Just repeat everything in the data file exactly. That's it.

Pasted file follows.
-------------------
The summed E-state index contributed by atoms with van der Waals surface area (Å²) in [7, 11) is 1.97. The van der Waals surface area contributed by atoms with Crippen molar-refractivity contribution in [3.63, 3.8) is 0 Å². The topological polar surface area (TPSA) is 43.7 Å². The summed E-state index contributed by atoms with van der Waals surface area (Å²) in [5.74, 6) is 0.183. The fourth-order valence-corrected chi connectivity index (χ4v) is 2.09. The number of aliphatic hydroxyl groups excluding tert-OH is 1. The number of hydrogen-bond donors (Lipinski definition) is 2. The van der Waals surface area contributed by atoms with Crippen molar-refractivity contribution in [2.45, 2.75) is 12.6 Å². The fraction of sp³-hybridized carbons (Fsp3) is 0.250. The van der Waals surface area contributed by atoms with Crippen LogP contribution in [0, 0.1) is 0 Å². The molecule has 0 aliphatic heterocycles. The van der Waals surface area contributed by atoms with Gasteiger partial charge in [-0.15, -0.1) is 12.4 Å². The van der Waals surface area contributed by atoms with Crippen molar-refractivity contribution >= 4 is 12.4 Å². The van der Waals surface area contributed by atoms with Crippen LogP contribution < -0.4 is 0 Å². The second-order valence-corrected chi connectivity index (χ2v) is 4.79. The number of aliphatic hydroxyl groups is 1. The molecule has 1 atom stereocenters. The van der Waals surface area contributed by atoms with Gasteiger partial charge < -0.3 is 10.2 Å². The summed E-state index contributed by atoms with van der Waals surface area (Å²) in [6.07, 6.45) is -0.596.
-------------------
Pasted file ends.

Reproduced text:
The summed E-state index contributed by atoms with van der Waals surface area (Å²) in [7, 11) is 1.97. The van der Waals surface area contributed by atoms with Crippen molar-refractivity contribution in [3.63, 3.8) is 0 Å². The topological polar surface area (TPSA) is 43.7 Å². The summed E-state index contributed by atoms with van der Waals surface area (Å²) in [5.74, 6) is 0.183. The fourth-order valence-corrected chi connectivity index (χ4v) is 2.09. The number of aliphatic hydroxyl groups excluding tert-OH is 1. The number of hydrogen-bond donors (Lipinski definition) is 2. The van der Waals surface area contributed by atoms with Crippen molar-refractivity contribution in [2.45, 2.75) is 12.6 Å². The fraction of sp³-hybridized carbons (Fsp3) is 0.250. The van der Waals surface area contributed by atoms with Crippen LogP contribution in [0, 0.1) is 0 Å². The molecule has 0 aliphatic heterocycles. The van der Waals surface area contributed by atoms with Gasteiger partial charge in [-0.15, -0.1) is 12.4 Å². The van der Waals surface area contributed by atoms with Crippen molar-refractivity contribution >= 4 is 12.4 Å². The van der Waals surface area contributed by atoms with Crippen LogP contribution < -0.4 is 0 Å². The second-order valence-corrected chi connectivity index (χ2v) is 4.79. The number of aliphatic hydroxyl groups is 1. The molecule has 1 atom stereocenters. The van der Waals surface area contributed by atoms with Gasteiger partial charge < -0.3 is 10.2 Å². The summed E-state index contributed by atoms with van der Waals surface area (Å²) in [6.07, 6.45) is -0.596.